• Self monitoring of blood sugar level
• Maternal assessment (blood sugar profile, urine sugar level, body weight, blood pressure, urine protein)- look for diabetic status & screen for hypertension
• Fetal assessment
- Early ultrasound for dating in the 1st trimester
- Detailed ultrasound for fetal abnormality at 18-20 weeks
- Serial scan (Fortnightly) for fetal growth. Include measurement of head circumference and abdominal circumference
- Regular monitoring of fetal well being on weekly or two weekly in 3rd trimester, by biophysical profile together with fetal heart monitoring
- Monitor fetal kick count (normal count is at least 10 kicks per day)
How frequent should I go for antenatal follow up?
• Antenatal visit 2 weekly till 32 weeks, weekly after that until delivery
Should I been admitted to hospital?
It is indicated when:
• The diabetic status is poorly controlled
• When need to adjust the insulin dose
• For blood sugar profile
• Complications occur eg. Mother develop hypertension, fetal compromise (showed in ultrasound scanning or reduced fetal kick count)
• When delivery is indicated
3. During delivery
When to deliver?
• If diabetic is optimally controlled with diet only, can deliver at the estimated date of delivery (40 weeks, but not post date as the fetus will grow bigger with duration and causing difficulty in delivery later)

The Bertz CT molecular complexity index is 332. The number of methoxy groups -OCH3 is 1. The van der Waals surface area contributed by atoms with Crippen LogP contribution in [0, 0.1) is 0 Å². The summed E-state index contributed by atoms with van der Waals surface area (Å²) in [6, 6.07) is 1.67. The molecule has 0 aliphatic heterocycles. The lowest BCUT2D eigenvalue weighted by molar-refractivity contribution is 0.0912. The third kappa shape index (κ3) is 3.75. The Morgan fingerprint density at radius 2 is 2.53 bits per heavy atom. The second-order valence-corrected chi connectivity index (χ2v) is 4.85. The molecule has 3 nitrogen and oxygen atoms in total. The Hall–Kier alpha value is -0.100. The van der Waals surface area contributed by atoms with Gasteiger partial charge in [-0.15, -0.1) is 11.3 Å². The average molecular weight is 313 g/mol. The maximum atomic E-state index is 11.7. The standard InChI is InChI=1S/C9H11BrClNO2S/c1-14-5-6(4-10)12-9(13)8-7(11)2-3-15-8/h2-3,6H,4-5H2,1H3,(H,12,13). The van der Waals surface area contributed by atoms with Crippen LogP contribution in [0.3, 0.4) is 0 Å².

• If diabetic is optimally controlled with diet & insulin, deliver at 38-40 weeks is recommended (as fetal lung maturation is completed after 38 weeks)
• If not well controlled & associated with fetal compromise, delivered before 38 weeks ( make sure the mother is given dexamethasone before delivery, which is helping in fetal lung maturation)
What are the methods of delivery in gestational diabetes?
• Normally vaginal delivery is recommended if absence of any complication
• Consider operation if:
– Big baby (more than 4kg)
– A previous operation delivery
– Abnormal head position
– Size of the fetal head larger than the pelvic outlet
– Excessive amniotic fluid
– Evidence of fetal compromise
– Bad obstetric history
– History of infertility
– Poor diabetic control
– Vascular complications
4. After delivery
• Monitor blood sugar (glucostix) 6 hourly for 1 day
• Repeat MOGTT 6 weeks after delivery ( normally blood sugar level return to normal 6 weeks after delivery, if it still persisted that means the mother is having permanent diabetes and she need treatment)
• Contraception (at least 2 years recommended to ensure good spacing)
• Early antenatal booking for the future pregnancy
• The baby should be observed closely after delivery for respiratory difficulty
• Blood sugar should be monitored at 1 hour of age and before the first four feeds (and for up to 24 hours in high risk baby)
• Levels <2.6 mmol/L should be considered abnormal and treated
• Breastfeeding is actively encouraged as human breast milk is the best source of immunity & it promote mother-baby relationship
Can I take oral contraceptive pil (OCP) if I am having permanent diabetes?
• OCP is not recommended for diabetics because combined contraceptive pill increase the risk of vascular complications while progesterone-only pills is associated with irregular menstrual flow and higher failure rate
• Barrier method is the best option eg. Condom
• IUCD (intrauterine contraceptive device) is also not recommended in diabetics since there is an increase chance of infections